Sunday, March 20, 2022

Plant Story--Little Red Radishes, Raphanus sativus

The radish is an ancient vegetable that has been mainly reduced to a garnish. 

radishes, Raphanus sativus
radishes, Raphanus sativus

Calling the radish just a condiment is a little excessive, since in Asia radishes are important foods, but in my life, mostly little radishes are sliced into a salad for a little color. Yet they have been grown by Europeans for 5,000 years, and in Asia for at least 2,000. They were an important vegetable in Egypt 4,000 years ago. Greeks and Romans ate radishes, cooked and raw. The Romans spread them all over Europe But we don't seriously consider eating a dish of radishes...
With that much history and a worldwide distribution, radishes are a big topic, so I am confining this post to round red radishes, and excluding Asian radishes (such as daikon), black-rooted European radishes, rat-tail Asian radishes grown for their leaves, and fodder radishes, all of which are the same species, Raphanus sativus (cabbage family, Brassicaceae).

The first appearance of our globular radish was in the 18th century. It was initially white. The bright red color appeared as a mutation later; people loved it and propagated it.  

radish, Raphanus sativus
radish, Raphanus sativus

Radishes are biennial, flowering in their second year. Red, white, or red-and-white little round radishes are harvested the first year. The radish for which we grow the plant is where the plant stores energy from its first year of life to help with flowering the next year. Allowed to grow on after the radish first forms, it will become tough and pithy. Seeds are produced only in the second year and seed companies generally do that for casual gardeners. Other radishes are grown for their leaves or roots and you could eat the leaves and seed pods of your garden radish, but they are nowhere near as tasty as the round radish. 

Radishes are easy to grow. They are cool season vegetables that grow best in mild temperatures and resist frosts. So I soothe my urge to get outdoors in early spring by planting radishes "as soon as the soil can be worked" (as the seed companies put it). They grow rapidly and many can be harvested within six weeks. A very satisfying little crop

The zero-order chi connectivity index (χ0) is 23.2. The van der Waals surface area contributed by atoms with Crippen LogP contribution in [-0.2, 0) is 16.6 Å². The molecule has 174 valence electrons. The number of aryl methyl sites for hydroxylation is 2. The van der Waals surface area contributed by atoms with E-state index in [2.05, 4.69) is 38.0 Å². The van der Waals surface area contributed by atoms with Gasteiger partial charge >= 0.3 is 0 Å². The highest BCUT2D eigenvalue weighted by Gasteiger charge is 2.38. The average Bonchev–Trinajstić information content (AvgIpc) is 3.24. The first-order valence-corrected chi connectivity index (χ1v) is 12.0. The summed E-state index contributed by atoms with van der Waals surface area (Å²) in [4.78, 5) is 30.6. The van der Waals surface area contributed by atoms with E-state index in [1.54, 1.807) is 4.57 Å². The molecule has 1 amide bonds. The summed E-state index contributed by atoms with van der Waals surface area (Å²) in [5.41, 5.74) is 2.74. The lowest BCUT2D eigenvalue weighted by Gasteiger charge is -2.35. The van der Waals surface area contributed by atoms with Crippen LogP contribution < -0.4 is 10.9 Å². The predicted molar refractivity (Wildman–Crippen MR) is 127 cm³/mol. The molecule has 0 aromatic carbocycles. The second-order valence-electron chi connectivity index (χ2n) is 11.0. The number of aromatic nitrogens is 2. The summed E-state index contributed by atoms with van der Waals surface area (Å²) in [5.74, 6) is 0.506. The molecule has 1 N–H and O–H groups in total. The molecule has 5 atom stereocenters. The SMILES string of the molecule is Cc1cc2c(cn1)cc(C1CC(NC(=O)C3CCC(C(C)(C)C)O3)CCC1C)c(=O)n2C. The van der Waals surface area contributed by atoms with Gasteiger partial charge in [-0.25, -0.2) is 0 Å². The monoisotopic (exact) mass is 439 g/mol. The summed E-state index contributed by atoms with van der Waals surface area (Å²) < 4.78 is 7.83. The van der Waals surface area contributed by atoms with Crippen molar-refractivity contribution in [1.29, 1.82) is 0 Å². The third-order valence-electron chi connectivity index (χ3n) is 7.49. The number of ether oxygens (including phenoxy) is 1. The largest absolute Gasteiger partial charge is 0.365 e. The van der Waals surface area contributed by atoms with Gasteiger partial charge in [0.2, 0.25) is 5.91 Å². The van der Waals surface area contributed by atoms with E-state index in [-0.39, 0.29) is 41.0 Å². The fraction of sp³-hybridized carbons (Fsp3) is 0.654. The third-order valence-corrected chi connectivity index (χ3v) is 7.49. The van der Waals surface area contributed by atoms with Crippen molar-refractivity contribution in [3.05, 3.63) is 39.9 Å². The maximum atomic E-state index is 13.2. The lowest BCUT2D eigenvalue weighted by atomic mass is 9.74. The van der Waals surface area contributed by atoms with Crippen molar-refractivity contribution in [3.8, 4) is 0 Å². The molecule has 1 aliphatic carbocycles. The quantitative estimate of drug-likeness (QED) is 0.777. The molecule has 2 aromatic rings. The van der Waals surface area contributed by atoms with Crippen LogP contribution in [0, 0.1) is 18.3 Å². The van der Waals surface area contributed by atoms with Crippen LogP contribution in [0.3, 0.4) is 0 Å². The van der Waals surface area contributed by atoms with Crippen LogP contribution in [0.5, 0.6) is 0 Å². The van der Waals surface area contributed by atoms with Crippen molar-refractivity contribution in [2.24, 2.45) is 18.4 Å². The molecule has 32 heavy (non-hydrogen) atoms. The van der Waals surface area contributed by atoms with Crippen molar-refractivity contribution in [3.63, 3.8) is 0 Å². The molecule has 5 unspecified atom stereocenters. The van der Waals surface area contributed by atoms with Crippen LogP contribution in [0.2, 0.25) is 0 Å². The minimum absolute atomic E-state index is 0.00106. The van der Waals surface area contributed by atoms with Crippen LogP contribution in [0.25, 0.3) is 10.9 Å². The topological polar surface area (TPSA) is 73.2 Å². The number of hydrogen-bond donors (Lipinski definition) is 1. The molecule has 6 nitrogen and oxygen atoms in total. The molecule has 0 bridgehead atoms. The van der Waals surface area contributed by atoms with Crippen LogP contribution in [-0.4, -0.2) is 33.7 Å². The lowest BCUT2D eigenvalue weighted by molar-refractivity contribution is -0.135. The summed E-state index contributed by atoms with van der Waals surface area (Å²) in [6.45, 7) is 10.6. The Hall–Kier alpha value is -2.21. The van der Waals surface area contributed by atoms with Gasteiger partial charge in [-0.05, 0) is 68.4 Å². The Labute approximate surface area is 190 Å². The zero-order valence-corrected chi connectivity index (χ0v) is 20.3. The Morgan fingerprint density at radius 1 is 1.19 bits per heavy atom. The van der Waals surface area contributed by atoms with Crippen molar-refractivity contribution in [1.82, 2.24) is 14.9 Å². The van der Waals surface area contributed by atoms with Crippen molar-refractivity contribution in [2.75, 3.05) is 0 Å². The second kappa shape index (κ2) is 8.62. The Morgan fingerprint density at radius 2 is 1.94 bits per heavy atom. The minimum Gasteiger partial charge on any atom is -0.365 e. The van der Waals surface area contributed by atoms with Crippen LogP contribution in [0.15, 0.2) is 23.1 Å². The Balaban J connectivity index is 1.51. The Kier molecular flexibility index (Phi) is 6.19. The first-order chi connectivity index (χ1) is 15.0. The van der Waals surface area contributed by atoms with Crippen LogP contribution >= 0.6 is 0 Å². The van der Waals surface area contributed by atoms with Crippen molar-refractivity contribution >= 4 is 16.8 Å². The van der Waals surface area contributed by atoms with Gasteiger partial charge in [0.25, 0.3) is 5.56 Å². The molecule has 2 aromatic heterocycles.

radish, Raphanus sativus
radish, Raphanus sativus

The word radish is derived from the Latin for root, radix. It sounds like "reddish," but the name is far older than the red-colored root, going back to Old English, and the name is shared with most European languages. Raphanus was the classical Greek name for radish, and sativus means "edible" "cultivated." (thanks, David Gorsline). It is in the mustard family, Brassicaceae, and the sharp taste comes from glucosinolates, myrosinases, and isothiocyanates shared with mustards. 

radish, Raphanus sativus
radish, Raphanus sativus

In 1653 Nicholas Culpeper wrote that the garden radish is "so well known it needs no description." (p. 287). He and his contemporaries disparaged the radish; "it does not give much nourishment, and is very windy" he continued. Thomas Hill, writing a garden book in 1652, said "radish eaten before or after meat, causeth wind, dulleth the braine, eyes, and reason" (Mabey, p. 211). 

However, from ancient times, radishes were considered good medication for gall and kidney stones. Their chemistry lets them store well, and they hold enough vitamin C through the winter to be a year-round antidote to scurvy. These uses are supported by modern science, but other claims haven't been verified. Radishes reportedly induced lust, which as a healthy vegetable, they might, if by lust they meant sexual energy. More doubtful are curing poisons and snakebites, removing freckles and restoring hair. The Leech Book of Bald (English, about the year 1000) stated: "Against a woman's chatter: taste at night fasting the root of a radish, that day the chatter cannot harm you."(III-lvii). Carried, radishes protected against the evil eye.

radish plants, Raphanus sativus
radish plants, Raphanus sativus

Like all of the cabbage family, radishes in any form are good for you, with minerals and anti-cancer compounds. Grow and eat radishes!

Comments and corrections welcome.


Cockayne, T. O. 1961. Leechcraft, Wortcunning and Starcraft of Early England. The Holland Press. London.

Culpeper, N. No date given, original 1653. Culpeper's Complete Herbal. W. Foulsham and Company. London. Online version: link From at 1810 edition.

Cunningham, S. 1985. Cunningham's Encyclopedia of Magical Herbs. Llewellyn Publications. St. Paul, Minnesota.

Harrison, L. 2011. A Potted History of Vegetables. Lyons Press. Guildford, Connecticut.

Mabey, R. editor. 1987. The Gardeners Labyrith by Thomas Hill. (originally published 1652). Oxford University Press. London.

Oxford English Dictionary Online. 2022. "radish, n.". OED Online. Oxford University Press. (accessed March 19, 2022).

Storl, W. D. 2016. A Curious History of Vegetables. North Atlantic Books. Berkeley, California.

Van Wyk, B-E. 2005. Food Plants of the World. Timber Press. Portland, Oregon.

Kathy Keeler, A Wandering Botanist


  1. I have always read sativus/a as "cultivated."

    1. yes. You are right! I relied on memory and didn't check. Thank you.